Applications are now open for the Communicating Science 2016 workshop, to be held in Cambridge, MA on June 9-11, 2016! Graduate students at US institutions in all fields relating to science and engineering are encouraged to apply. While acceptance to the workshop is competitive, attendance of the workshop is free of charge and travel support will be provided to accepted applicants. The application will close on March 1st.
Since the first ComSciCon national convention in 2013, we’ve received well over 3,000 applications from graduate students across the country, and we’ve welcomed about 300 of these students to national and local workshops held in Cambridge, MA. You can read about last year’s workshop to get a sense for the activities and participants at ComSciCon events.
Participants will build the communication skills that scientists and other technical professionals need to express complex ideas to their peers, experts in other fields, and the general public. There will be panel discussions on:
Communicating through Media Outlets
Communicating through Policy and Advocacy
Communicating through Creative Outlets and Storytelling
Communicating through Education and Outreach
Communicating with Diverse Audiences
In addition, there will be ample time for interacting with the invited experts and attendees to develop science outreach collaborations. Workshop participants will produce an original piece of science writing and receive feedback from workshop attendees and professional science communicators, including journalists, authors, public policy advocates, educators, and more.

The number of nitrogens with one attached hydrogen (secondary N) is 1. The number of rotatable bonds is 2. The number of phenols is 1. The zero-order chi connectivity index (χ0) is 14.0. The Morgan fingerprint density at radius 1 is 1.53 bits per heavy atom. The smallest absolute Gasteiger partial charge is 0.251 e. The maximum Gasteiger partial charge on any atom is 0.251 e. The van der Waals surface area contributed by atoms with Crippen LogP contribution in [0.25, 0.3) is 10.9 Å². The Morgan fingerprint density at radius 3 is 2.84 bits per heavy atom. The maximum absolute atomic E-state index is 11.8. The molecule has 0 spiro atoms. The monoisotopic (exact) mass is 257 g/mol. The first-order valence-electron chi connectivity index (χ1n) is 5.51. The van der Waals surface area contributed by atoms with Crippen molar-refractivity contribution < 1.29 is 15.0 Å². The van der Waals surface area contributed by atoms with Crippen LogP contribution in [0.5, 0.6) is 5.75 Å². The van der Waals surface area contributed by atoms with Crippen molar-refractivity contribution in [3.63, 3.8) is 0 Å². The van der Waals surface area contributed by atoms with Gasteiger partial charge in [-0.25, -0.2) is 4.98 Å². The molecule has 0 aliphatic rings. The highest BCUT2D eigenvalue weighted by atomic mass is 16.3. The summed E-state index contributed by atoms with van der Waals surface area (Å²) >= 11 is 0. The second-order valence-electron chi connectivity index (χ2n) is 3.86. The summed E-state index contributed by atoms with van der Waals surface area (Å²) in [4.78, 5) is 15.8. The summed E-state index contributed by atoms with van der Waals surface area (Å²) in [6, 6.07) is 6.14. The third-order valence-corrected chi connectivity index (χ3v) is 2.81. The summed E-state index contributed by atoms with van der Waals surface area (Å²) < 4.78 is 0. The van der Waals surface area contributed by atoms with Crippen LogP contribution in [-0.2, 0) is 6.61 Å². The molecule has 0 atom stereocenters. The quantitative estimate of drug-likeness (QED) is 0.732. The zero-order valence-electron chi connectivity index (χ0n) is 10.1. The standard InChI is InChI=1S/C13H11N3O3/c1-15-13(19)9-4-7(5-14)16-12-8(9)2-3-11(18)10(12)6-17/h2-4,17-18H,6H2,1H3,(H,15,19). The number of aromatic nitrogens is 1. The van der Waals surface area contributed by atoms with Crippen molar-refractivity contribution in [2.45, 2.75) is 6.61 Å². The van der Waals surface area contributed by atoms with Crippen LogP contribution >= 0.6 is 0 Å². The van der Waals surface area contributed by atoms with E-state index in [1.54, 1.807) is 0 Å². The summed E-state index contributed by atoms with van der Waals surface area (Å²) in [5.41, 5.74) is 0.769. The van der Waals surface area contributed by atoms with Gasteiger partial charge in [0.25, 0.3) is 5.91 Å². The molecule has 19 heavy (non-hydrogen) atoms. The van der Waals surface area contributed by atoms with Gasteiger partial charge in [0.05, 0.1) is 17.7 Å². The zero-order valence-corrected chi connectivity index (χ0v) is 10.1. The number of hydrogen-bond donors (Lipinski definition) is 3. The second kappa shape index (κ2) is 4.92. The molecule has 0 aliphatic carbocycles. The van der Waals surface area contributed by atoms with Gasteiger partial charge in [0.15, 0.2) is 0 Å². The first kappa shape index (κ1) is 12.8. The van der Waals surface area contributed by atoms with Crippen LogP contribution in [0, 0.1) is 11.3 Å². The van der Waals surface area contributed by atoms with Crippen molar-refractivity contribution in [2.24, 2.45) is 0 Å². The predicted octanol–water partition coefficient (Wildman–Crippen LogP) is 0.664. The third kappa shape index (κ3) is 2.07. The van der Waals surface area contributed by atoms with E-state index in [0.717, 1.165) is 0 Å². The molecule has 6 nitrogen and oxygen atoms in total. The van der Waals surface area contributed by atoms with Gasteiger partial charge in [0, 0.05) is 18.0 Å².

ComSciCon attendees have founded new science communication organizations in collaboration with other students at the event, published more than 40 articles written at the conference in popular publications with national impact, and formed lasting networks with our student alumni and invited experts. In fact, ComSciCon13 was the impetus for founding oceanbites! Visit the ComSciCon website to learn more about our past workshop programs and participants.
I am the founder of oceanbites, and a postdoctoral fellow in the Higgins Lab at Colorado School of Mines, where I study poly- and perfluorinated chemicals. I got my Ph.D. in the Lohmann Lab at the University of Rhode Island Graduate School of Oceanography, where my research focused on how toxic chemicals like flame retardants end up in our lakes and oceans. Before graduate school, I earned a B.Sc. in chemistry from MIT and spent two years in environmental consulting. When I’m not doing chemistry in the lab, I’m doing chemistry at home (brewing beer).